“Different themes inevitably require different methods of expression. This does not imply either evolution or progress; it is a matter of following the idea one wants to express and the way in which one wants to express it.” Pablo Picasso Quote
Picasso’s Paintings from the Cubism Period
Picasso was also a co-founder cubism together with Georges Braque. In the Cubism Period, (1909 – 1912) the artists abandon perspective and they also turn away from the realistic modeling of figures. Picasso brakes down an image into it’s core components and then reassembles them with spheres, cylinders, rectangles and cubes. Picasso’s palette of colors in this period are predominantly earth tones, in stark contrast with the bright colors used previously.
“Cubism is not a reality you can take in your hand. It’s more like a perfume, in front of you, behind you, to the sides, the scent is everywhere but you don’t quite know where it comes from – Pablo Picasso”
Another interesting aspect of Picasso’s paintings during this time is that he focuses less upon the human form. He often paints common objects, such as a pipe or a bottle and transforms them into unique images.
Picasso’s Paintings in the Classism Period
After World War I, a strain of conservatism spreads throughout Europe – a motto popular among traditionalists was “the return to order.”
During these years of 1920 to 1925, Picasso starts painting more classically and his paintings follow the more natural forms. He allows people to think that he abandoned cubism. However, Picasso does not renounce cubism at all, but alternately paints both cubist and natural paintings (and sometimes combining the two).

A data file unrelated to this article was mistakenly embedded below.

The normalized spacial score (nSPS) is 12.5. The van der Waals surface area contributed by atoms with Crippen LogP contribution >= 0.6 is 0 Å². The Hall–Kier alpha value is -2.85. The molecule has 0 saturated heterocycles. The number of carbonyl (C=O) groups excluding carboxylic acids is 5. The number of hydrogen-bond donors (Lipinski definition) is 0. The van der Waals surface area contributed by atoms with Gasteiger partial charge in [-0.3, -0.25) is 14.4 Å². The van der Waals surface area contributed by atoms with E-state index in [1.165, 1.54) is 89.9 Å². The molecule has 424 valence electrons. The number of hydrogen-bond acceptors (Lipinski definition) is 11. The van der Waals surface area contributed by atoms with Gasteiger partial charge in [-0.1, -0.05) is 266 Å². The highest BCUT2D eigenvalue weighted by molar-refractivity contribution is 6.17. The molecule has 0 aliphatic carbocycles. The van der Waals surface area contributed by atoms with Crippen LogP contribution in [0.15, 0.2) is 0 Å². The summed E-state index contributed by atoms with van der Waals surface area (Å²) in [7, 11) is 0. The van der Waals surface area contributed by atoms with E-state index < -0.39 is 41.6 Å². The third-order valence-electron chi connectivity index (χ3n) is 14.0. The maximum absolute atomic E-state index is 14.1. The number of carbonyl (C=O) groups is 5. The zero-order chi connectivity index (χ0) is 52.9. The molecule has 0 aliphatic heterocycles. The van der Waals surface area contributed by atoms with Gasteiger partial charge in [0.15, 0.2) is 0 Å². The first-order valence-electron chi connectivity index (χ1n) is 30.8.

Following his classicism period, Picasso moves away from realism again. In 1925, he begins working in a surrealist manner. This style is characterized by figures with disorganized facial features and twisted bodies.
Picasso accentuates this “surreal” quality by using bright tones and clashing colors. He further confuses the viewer by skewing our sense of perspective and combining his subjects with organic and geometric forms.
I am always doing that which I cannot do, in order that I may learn how to do it.
In 1937 the Spanish government commissions Picasso to create a mural for Spain’s pavilion at an international exposition in Paris.
Unsure about the subject, Picasso procrastinates. However after the Nazi’s bombed the Spanish town of Guernica in support of Spanish general Franco, Picasso decides to paint. Picasso’s painting is his response to, and condemnation of, that event. He paints this powerful picture in black and white-in keeping with the seriousness of the subject. Press here to see the picture and to read more about this powerful painting.
World War II (1939-1945)
Picasso, stayed in Paris during the German occupation of WW2. Some of Picasso’s paintings from this period show the anxiety of the war years.
Upon receiving news of the Nazi death camps, Picasso also painted, although he did not finish, a homage to the victims of the Holocaust (mass murder of European Jews during the war).
During the war Picasso joins the Communist Party, and after the war he attends several peace conferences.
The world today doesn’t make sense, so why should I paint pictures that do? ” Pablo Picasso
Later Works (1945-1973)
Picasso remained a prolific artist even in the later years of his life.